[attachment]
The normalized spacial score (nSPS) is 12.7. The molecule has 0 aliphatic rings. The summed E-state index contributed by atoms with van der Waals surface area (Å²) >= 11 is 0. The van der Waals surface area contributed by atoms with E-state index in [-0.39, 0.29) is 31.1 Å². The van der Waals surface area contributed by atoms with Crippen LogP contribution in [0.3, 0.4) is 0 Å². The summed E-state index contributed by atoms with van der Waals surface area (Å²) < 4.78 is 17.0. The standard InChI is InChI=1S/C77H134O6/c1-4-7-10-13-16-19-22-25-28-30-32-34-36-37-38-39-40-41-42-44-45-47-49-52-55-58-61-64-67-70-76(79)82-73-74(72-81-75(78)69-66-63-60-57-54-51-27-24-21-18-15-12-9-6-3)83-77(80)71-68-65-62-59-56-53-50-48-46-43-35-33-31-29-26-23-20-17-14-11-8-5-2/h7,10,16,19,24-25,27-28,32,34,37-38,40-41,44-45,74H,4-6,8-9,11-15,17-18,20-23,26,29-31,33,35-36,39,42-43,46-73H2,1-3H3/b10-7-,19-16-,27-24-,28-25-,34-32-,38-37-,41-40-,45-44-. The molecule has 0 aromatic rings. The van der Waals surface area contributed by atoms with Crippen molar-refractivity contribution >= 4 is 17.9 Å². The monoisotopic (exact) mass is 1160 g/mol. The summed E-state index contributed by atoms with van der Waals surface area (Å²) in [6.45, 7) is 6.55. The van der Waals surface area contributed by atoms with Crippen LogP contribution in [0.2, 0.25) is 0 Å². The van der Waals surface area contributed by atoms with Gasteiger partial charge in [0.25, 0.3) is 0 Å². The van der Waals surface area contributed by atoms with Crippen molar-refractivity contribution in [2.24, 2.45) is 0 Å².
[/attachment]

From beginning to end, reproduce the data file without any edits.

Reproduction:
The normalized spacial score (nSPS) is 12.7. The molecule has 0 aliphatic rings. The summed E-state index contributed by atoms with van der Waals surface area (Å²) >= 11 is 0. The van der Waals surface area contributed by atoms with E-state index in [-0.39, 0.29) is 31.1 Å². The van der Waals surface area contributed by atoms with Crippen LogP contribution in [0.3, 0.4) is 0 Å². The summed E-state index contributed by atoms with van der Waals surface area (Å²) < 4.78 is 17.0. The standard InChI is InChI=1S/C77H134O6/c1-4-7-10-13-16-19-22-25-28-30-32-34-36-37-38-39-40-41-42-44-45-47-49-52-55-58-61-64-67-70-76(79)82-73-74(72-81-75(78)69-66-63-60-57-54-51-27-24-21-18-15-12-9-6-3)83-77(80)71-68-65-62-59-56-53-50-48-46-43-35-33-31-29-26-23-20-17-14-11-8-5-2/h7,10,16,19,24-25,27-28,32,34,37-38,40-41,44-45,74H,4-6,8-9,11-15,17-18,20-23,26,29-31,33,35-36,39,42-43,46-73H2,1-3H3/b10-7-,19-16-,27-24-,28-25-,34-32-,38-37-,41-40-,45-44-. The molecule has 0 aromatic rings. The van der Waals surface area contributed by atoms with Crippen molar-refractivity contribution >= 4 is 17.9 Å². The monoisotopic (exact) mass is 1160 g/mol. The summed E-state index contributed by atoms with van der Waals surface area (Å²) in [6.45, 7) is 6.55. The van der Waals surface area contributed by atoms with Crippen LogP contribution in [0.2, 0.25) is 0 Å². The van der Waals surface area contributed by atoms with Gasteiger partial charge in [0.25, 0.3) is 0 Å². The van der Waals surface area contributed by atoms with Crippen molar-refractivity contribution in [2.24, 2.45) is 0 Å².